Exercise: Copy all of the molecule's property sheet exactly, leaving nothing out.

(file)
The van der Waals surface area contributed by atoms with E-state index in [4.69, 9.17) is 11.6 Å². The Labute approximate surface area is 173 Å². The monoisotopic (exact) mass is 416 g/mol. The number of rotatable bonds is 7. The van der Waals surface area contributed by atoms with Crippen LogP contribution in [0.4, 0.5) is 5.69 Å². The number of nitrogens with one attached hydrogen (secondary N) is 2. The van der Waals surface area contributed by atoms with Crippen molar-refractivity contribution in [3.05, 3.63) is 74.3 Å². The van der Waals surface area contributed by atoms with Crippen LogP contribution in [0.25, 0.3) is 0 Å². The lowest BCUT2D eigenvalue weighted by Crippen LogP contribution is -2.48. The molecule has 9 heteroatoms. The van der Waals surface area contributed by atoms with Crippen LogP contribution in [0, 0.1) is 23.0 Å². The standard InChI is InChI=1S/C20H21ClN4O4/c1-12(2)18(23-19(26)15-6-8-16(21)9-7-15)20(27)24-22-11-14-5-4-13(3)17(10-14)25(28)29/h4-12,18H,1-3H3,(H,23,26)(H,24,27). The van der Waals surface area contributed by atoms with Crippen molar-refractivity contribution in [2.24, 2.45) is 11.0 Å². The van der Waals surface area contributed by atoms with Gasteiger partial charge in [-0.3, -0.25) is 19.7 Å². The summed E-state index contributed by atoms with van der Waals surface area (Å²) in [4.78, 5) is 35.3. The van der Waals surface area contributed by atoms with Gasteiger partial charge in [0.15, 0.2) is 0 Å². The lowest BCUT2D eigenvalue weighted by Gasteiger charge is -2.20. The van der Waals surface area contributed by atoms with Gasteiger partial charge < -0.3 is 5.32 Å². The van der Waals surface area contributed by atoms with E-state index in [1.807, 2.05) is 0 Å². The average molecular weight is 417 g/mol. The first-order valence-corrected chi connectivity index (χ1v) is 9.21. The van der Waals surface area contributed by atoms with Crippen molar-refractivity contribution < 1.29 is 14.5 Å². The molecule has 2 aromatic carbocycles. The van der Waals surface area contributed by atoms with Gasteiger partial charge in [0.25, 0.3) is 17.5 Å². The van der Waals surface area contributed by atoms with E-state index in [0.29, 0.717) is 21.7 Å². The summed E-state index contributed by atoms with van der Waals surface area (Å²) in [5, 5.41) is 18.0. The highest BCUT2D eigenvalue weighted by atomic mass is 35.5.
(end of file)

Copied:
The van der Waals surface area contributed by atoms with E-state index in [4.69, 9.17) is 11.6 Å². The Labute approximate surface area is 173 Å². The monoisotopic (exact) mass is 416 g/mol. The number of rotatable bonds is 7. The van der Waals surface area contributed by atoms with Crippen LogP contribution in [0.4, 0.5) is 5.69 Å². The number of nitrogens with one attached hydrogen (secondary N) is 2. The van der Waals surface area contributed by atoms with Crippen molar-refractivity contribution in [3.05, 3.63) is 74.3 Å². The van der Waals surface area contributed by atoms with Crippen LogP contribution in [0.25, 0.3) is 0 Å². The lowest BCUT2D eigenvalue weighted by Crippen LogP contribution is -2.48. The molecule has 9 heteroatoms. The van der Waals surface area contributed by atoms with Crippen LogP contribution in [0, 0.1) is 23.0 Å². The standard InChI is InChI=1S/C20H21ClN4O4/c1-12(2)18(23-19(26)15-6-8-16(21)9-7-15)20(27)24-22-11-14-5-4-13(3)17(10-14)25(28)29/h4-12,18H,1-3H3,(H,23,26)(H,24,27). The van der Waals surface area contributed by atoms with Crippen molar-refractivity contribution in [2.24, 2.45) is 11.0 Å². The van der Waals surface area contributed by atoms with Gasteiger partial charge in [-0.3, -0.25) is 19.7 Å². The summed E-state index contributed by atoms with van der Waals surface area (Å²) in [4.78, 5) is 35.3. The van der Waals surface area contributed by atoms with Gasteiger partial charge in [0.15, 0.2) is 0 Å². The lowest BCUT2D eigenvalue weighted by Gasteiger charge is -2.20. The van der Waals surface area contributed by atoms with Gasteiger partial charge < -0.3 is 5.32 Å². The van der Waals surface area contributed by atoms with E-state index in [1.807, 2.05) is 0 Å². The average molecular weight is 417 g/mol. The first-order valence-corrected chi connectivity index (χ1v) is 9.21. The van der Waals surface area contributed by atoms with Crippen molar-refractivity contribution < 1.29 is 14.5 Å². The molecule has 2 aromatic carbocycles. The van der Waals surface area contributed by atoms with Gasteiger partial charge in [0.25, 0.3) is 17.5 Å². The van der Waals surface area contributed by atoms with E-state index in [0.29, 0.717) is 21.7 Å². The summed E-state index contributed by atoms with van der Waals surface area (Å²) in [5, 5.41) is 18.0. The highest BCUT2D eigenvalue weighted by atomic mass is 35.5.